In celebration of Dr. Seuss Day, on the day of Theodor Seuss Geisel’s birth, (March 2nd, 1904, to be exact), here are 15 facts about him you might not have known, via thefw.com
1. He Was As Much a Doctor as Dr. Dre
History.comThis is one bit of trivia you may already know, but Seuss was not a doctor of anything and in fact did not have a doctorate until an honorary one was granted to him by his alma mater, Dartmouth, in 1956. He added the “Dr.” to his penname because his father had always wanted him to practice medicine.
2. He Was Not Always “Seuss”
United States Postal ServiceWhile the name Seuss (which is also his mother’s maiden name) was always his, between his first and last names, he didn’t use it until he was in college. He began using it as a penname when he was caught with gin in his dorm room and was asked to step down as editor of Dartmouth’s humor magazine. To continue working on the magazine, he used Seuss instead. The correct pronunciation of the name rhymed with “voice” rather than “goose,” but Seuss eventually gave in to the popular pronunciation.
3. He Was Not a Fan of Kids
Vince Bucci, Getty ImagesEven though kids are fans of his work, the king of children’s books didn’t think much of rugrats. He is reported to have once said, “You have ‘em, I’ll amuse ‘em.” His widow Audrey even went so far as to say Seuss was afraid of children. She said he was always thinking, “What might they do next? What might they ask next?” She added, “He couldn’t just sit down on the floor and play with them.”
4. His Books Were Not Initially a Success
Random House, Inc.Seuss’ first book ‘And to Think I Saw It on Mulberry Street,’ which was inspired by the rhythm of the ship’s engines on a return trip from Europe, was rejected by 27 publishers. He almost burned it, but finally found a publisher for it in 1937. The title comes from the name of the street on which his grandmother lived.
5. He Drew Advertising CartoonsTo support himself and his wife during the Great Depression, Seuss made money drawing cartoons for advertisements. He became a household name for his cartoons for an insecticide called Flit by coining the catchphrase “Quick, Henry, the Flit!” During his advertising career, Seuss drew cartoons for General Electric, NBC, Standard Oil, Narragansett Brewing Company and more. He also drew a short-lived Sunday comic strip called ‘Hejji.’
6. He Coined the Word “Nerd”
Random HouseDr. Seuss has an even bigger impact on pop culture than you might think. The first recorded instance of the word “nerd” is in Seuss’ ‘If I Ran the Zoo’ published in 1950.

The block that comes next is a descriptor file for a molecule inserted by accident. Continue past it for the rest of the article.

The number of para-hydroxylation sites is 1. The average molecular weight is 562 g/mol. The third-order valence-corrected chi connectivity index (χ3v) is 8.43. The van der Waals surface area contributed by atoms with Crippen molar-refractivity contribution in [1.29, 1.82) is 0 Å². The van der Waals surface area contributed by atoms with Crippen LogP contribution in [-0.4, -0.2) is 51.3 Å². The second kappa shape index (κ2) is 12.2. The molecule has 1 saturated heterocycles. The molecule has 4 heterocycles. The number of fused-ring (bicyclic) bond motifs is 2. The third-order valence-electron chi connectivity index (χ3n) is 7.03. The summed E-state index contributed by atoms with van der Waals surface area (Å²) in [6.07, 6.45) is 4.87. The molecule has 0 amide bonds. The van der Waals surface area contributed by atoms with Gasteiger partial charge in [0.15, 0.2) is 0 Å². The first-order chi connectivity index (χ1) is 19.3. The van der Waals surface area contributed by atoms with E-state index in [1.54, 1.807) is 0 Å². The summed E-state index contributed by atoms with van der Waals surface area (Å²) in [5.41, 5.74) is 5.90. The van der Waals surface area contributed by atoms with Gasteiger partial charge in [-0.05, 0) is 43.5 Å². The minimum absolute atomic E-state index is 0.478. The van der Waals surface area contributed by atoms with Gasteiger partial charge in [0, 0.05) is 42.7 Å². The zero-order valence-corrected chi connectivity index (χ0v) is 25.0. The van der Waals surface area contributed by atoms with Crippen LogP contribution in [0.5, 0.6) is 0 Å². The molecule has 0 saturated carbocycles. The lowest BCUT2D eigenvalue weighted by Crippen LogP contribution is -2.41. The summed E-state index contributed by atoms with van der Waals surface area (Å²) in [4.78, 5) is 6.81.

7. He’s an Academy Award Winning FilmmakerNot only was Seuss a Pulitzer-prize winning author, he won two Academy Awards. He won his first Oscar for writing an animated short called ‘Gerald McBoing-Boing’ in 1951. He also won an Academy Award for a documentary called ‘Design for Death’ about Japanese culture.
8. He Created Propaganda Cartoons for the ArmyDuring WWII, Theodor Seuss Geisel joined the army. While serving during the war, he was commander of the Animation Department of the First Motion Picture Unit of the United States Army Air Forces. His job was to create war propaganda cartoons, as well as write promotional films for the troops and American citizens at home. He also created a series of training films for soldiers called ‘Private Snafu.’ Animated at Warner Bros. Studios, these films about a bumbling soldier used the voice talent of Mel Blanc and the musical talent of Carl Stalling. Seem familiar? They were some of the geniuses behind ‘Looney Tunes.’ Speaking of…
9. He Teamed Up With an Animation Legend for ‘How the Grinch Stole Christmas’Under the name Ted Geisel, Seuss teamed up with pal and ‘Looney Tunes’ legend Chuck Jones in 1966 for an animated adaptation of ‘How the Grinch Stole Christmas.’ A holiday classic now, the special wasn’t particularly well-received at the time of its debut. (Variety dubbed it a costly flop.) But annual TV showings have made it one of the most popular Christmas specials of all time. 10. ‘Horton Hears a Who’ Is About Japan During WWII, Theodor Seuss Geisel joined the army. While serving during the war, he was commander of the Animation Department of the First Motion Picture Unit of the United States Army Air Forces. His job was to create war propaganda cartoons, as well as write promotional films for the troops and American citizens at home. He also created a series of training films for soldiers called ‘Private Snafu.’ Animated at Warner Bros. Studios, these films about a bumbling soldier used the voice talent of Mel Blanc and the musical talent of Carl Stalling. Seem familiar? They were some of the geniuses behind ‘Looney Tunes.’ Speaking of… 11. He Wrote ‘Yertle the Turtle’ About Hitler
Random House, Inc.After some speculation, Seuss admitted that he did base the story of ‘Yertle the Turtle’ on Hitler. (The power-hungry turtle was a direct representation of the dictator. )But that wasn’t the big controversy of the book. What ended up being controversial was the burp a turtle lets out at the end. That had never happened in a children’s book before and the publisher argued for Seuss to take it out.